Pay raise, praise for civil servants

Cayman Islands civil servants got a vote of mid-term “thanks” from the elected government and their boss, the deputy governor on Wednesday, sounding quite a different tone to other messages public sector workers received earlier this year. 

“We want to thank you for the success the government has enjoyed over the last two years,” a letter sent to all civil servants, signed by Premier Alden McLaughlin and Deputy Governor Franz Manderson, read. “We are grateful to each and every one of you.” 

The message was issued on the same day a 4 percent across-the-board pay increase, the first government workers have seen since 2008, took effect. Civil servants should see the pay raise in their checks toward the end of the month. 

The two-page letter also warned that “changes” are ahead in the next two years of the Progressives-led government’s term. 

“We have created and implemented Project Future, which will streamline government, control costs and achieve more efficient and effective public services,” the letter read. “Many of the projects within that program are now under way and more will follow in the coming months. 

“All these things will impact you and will require the organization and its staff to change. We are committed to engaging you positively in the changes that will affect you. We also recognize that we too [referring to government leadership] need to change.” 

Although only a few outward signs of reform have so far proceeded, six areas where the Cayman Islands government expects to reform its operations, following a consultant review completed last September – known as Project Future or the Ernst & Young consultancy report – were outlined by Premier McLaughlin in April. 

The options being pursued included the merger of various government watchdog agencies, the merger of government communications services and the merger of certain public utility regulatory agencies. The government would also consider the sale of certain “surplus” Crown land, raise the retirement age from 60 to 65, and consolidate primary schools in Cayman Brac. 

Mr. McLaughlin said these specific areas did not constitute the sum of reforms that would be proposed out of the Ernst & Young report, and that other plans would certainly be made in time. 

“There is always great clamor for immediate change … and often these changes do not happen as quickly as we’d like, but we have to make sure we do these things properly,” he said, adding that the EY report was simply “one tool in the box” of government as it sought to reform the public service. 

In February, Deputy Governor Manderson took civil servants to task warning in an administrative circular that bad customer service in government departments may lead to “separation” – firing – from the public sector. 

“Civil servants who consistently provide poor customer service will be required to separate from the civil service,” Mr. Manderson’s administrative circular read. “Such persons, by association, harm the reputation of the majority of staff who do exceptional work and they harm the public’s confidence in the civil service overall.”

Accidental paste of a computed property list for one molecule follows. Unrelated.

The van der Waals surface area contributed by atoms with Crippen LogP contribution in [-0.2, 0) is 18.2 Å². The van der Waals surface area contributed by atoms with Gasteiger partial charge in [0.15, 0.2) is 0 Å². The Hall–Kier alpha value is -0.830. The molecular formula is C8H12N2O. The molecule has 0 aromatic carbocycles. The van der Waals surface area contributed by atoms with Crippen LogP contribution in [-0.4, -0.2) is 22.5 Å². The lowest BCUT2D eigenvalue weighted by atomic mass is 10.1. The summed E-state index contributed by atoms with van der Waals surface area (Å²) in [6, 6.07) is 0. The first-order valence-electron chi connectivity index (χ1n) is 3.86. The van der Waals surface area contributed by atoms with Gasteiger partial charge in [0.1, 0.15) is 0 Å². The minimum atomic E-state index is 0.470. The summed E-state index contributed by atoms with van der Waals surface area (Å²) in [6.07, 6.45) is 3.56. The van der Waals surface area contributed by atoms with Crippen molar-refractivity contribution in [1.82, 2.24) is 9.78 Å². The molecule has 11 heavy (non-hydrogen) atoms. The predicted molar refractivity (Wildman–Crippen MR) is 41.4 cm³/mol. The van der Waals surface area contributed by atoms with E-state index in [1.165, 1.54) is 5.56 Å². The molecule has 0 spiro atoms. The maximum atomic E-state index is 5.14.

Mr. Manderson said it was “evident” that the civil service was “not doing enough” in the area of customer service, and he used, as an example, a poll in the Cayman Compass newspaper as evidence of customer dissatisfaction. In the online Compass poll, published on Jan. 30, nearly two-thirds of the respondents gave a grade of “poor” or “terrible” to the Cayman Islands civil service when it comes to customer service. Of the 417 respondents to the one-week poll, the largest segment – 143 people or 34.3 percent – thought the civil service had terrible customer service. 

Mr. Manderson said he was “disappointed” that the majority of those who responded to the online poll rated government customer service so low. 

“If we fail in this area, we harm our reputation with the public and our elected leaders,” he said. 

In an effort to improve customer relations, Mr. Manderson said the government and the management of The Ritz-Carlton, Grand Cayman have again agreed to collaborate on an employee training program aimed at providing the “gold standard” level of customer service. A similar program with the Ritz-Carlton was undertaken in 2012 under Mr. Manderson’s leadership. 

Premier McLaughlin


Mr. Manderson


  1. Mr Manderson, Mr Premier, why do you give the pay raise now, knowing that the Government service is so poor. Now that you have the Compass online poll, why don’t you set a goal standard to meet the requirements of excellent service before giving the pay raise. You cannot expect to get the excellent service grade , by paying it before you get it , this is called bribery. You also need to do a other poll or two to make sure that serves is a 100% satisfaction. Remember that you cannot put 1 with nothing and make any more than 1, and 1 is a very lonely number.